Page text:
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A Safe Guide to Towing Doubles

Pulling two trailers or a combination of cars and trailers behind your rig is referred to as towing doubles. Many RVers also use the phrase triple towing in reference to the three rigs driving in tandem. Regardless, the state laws vary and pulling multiple trailers requires some serious consideration to operate safely.

Common Configurations

The setup varies according to your needs but most folks are towing the following:

RV – Vehicle – Trailer – The RV is tasked with towing a utility vehicle and a trailer with a boat, gear or a motorcycle/ATV. Ideally, that final trailer is lightweight to prevent overloading your RV engine. This configuration limits you to highway routes and established roadways. After reaching a long-term campsite however, you have the benefit of a comfortable home and a vehicle to go exploring.

Tow Vehicle – Travel Trailer – Trailer – This double trailer setup requires a heavy duty towing vehicle unless both trailers are exceptionally lightweight. For example, towing a small fiberglass travel trailer and small fishing boat is possible with most V6 and V8 pickups designed to haul reasonable loads. Heavier campers however will require

Tow Vehicle – Fifth Wheel – Trailer – Again, the tow vehicle must be heavy duty here. The fifth wheel is often large and heavy and a capable truck is mandatory. The fifth wheel does however act more like an extension of the vehicle because the load is placed over the chassis and not the tongue. This makes towing behind a fifth wheel a viable

Before committing to the third trailer, consider all of the available options. For example, if your extra trailer is used to haul a motorcycle or ATV, you might consider using a hitch mount storage system or hauling that extra rig in your truck bed. If consolidating is not possible and you really need that extra trailer, start by checking the state laws to ensure your route is legal. After that, it’s time to work through the setup and running a few practice rounds to get comfortable.

State Towing Laws

Towing doubles is illegal in many of the eastern states but the western states are available for people towing doubles. You can legally tow doubles in the following states:

Alaska, Arizona, Arkansas, California, Colorado, Idaho, Illinois, Indiana, Iowa, Kansas, Kentucky, Louisiana, Maryland, Michigan, Minnesota, Mississippi, Missouri, Montana, Nebraska, Nevada, New Mexico, North Dakota, Ohio, Oklahoma, South Dakota, Tennessee, Texas, Utah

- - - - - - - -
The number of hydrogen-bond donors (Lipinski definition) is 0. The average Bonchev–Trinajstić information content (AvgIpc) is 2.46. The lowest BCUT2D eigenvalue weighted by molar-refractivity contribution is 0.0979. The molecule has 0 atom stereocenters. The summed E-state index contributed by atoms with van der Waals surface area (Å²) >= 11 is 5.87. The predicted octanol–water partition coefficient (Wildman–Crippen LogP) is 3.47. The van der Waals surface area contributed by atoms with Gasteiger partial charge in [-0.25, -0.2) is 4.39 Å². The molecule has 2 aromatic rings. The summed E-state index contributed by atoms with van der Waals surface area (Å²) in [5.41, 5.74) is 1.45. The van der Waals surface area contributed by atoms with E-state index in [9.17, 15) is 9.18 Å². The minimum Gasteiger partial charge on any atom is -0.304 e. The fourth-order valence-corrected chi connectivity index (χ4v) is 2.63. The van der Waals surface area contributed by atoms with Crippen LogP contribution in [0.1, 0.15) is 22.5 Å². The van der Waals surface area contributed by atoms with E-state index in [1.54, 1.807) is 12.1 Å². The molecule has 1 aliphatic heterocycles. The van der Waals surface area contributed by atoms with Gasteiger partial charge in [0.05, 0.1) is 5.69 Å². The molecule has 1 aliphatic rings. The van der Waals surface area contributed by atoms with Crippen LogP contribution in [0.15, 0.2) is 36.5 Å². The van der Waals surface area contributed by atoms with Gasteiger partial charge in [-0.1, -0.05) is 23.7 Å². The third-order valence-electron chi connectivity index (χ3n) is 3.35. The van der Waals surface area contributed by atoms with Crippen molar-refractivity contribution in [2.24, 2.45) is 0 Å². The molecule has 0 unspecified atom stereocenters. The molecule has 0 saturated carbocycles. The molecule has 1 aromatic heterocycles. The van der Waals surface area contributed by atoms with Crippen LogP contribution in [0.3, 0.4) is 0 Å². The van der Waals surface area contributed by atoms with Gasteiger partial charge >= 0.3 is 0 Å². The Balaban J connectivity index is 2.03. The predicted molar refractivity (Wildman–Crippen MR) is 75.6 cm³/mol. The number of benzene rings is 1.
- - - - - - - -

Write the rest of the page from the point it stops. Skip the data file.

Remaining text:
Laws are always subject to change and you should double check before hitting the road. Plan your route and cross reference the state laws. You can even call the highway department for each state to confirm you are legal and able to drive through.

Driving Safely

Before you put the vehicle in drive, every connection and light must be thoroughly tested. The maximum trailer tongue weight and towing load for your vehicle is listed in your manual and you should never pull the maximum. Spare at least one-third of the maximum to leave a safety net and ensure you maintain control of both trailers on the road.

After setting up your tow system to pull both trailers, you must wire them together to have functioning lights and blinkers. Adding a safety flag and oversized tow lights is prudent as well. Light extensions are available, or you can custom wire the connections directly from your pickup. Test them thoroughly to ensure everything is functioning before attempting to drive.

Take a few practice runs on quiet stretches of highway before making a long trip. Early mornings are ideal when traffic is low. Drive at variable speeds to test your stability. Reach the maximum speed you will drive on the highway and check your breaks as well. Air brakes are a nice addition to slow down while towing a heavy load. The inertia is elevated and great brakes are mandatory for a safe drive.

After everything is dialed and road ready, invest some time in route planning. The downside to double towing is the inability to simply pull over anywhere. You will stick to the highways, take breaks at large rest stops and refuel at large truck stops where space is available to pull through the pumps.

Avoid unplanned stops and always avoid city driving where tight turns and narrow roads are required. If you must pass through these areas, plan your route to avoid the traffic and drive through busy areas at night or early morning. Finding yourself making a tight turn in heavy traffic is stressful but you can avoid this issue by creating and following a strict schedule.

This Blog is Published by Coastal Breeze Rv Resort – Rockport, Texas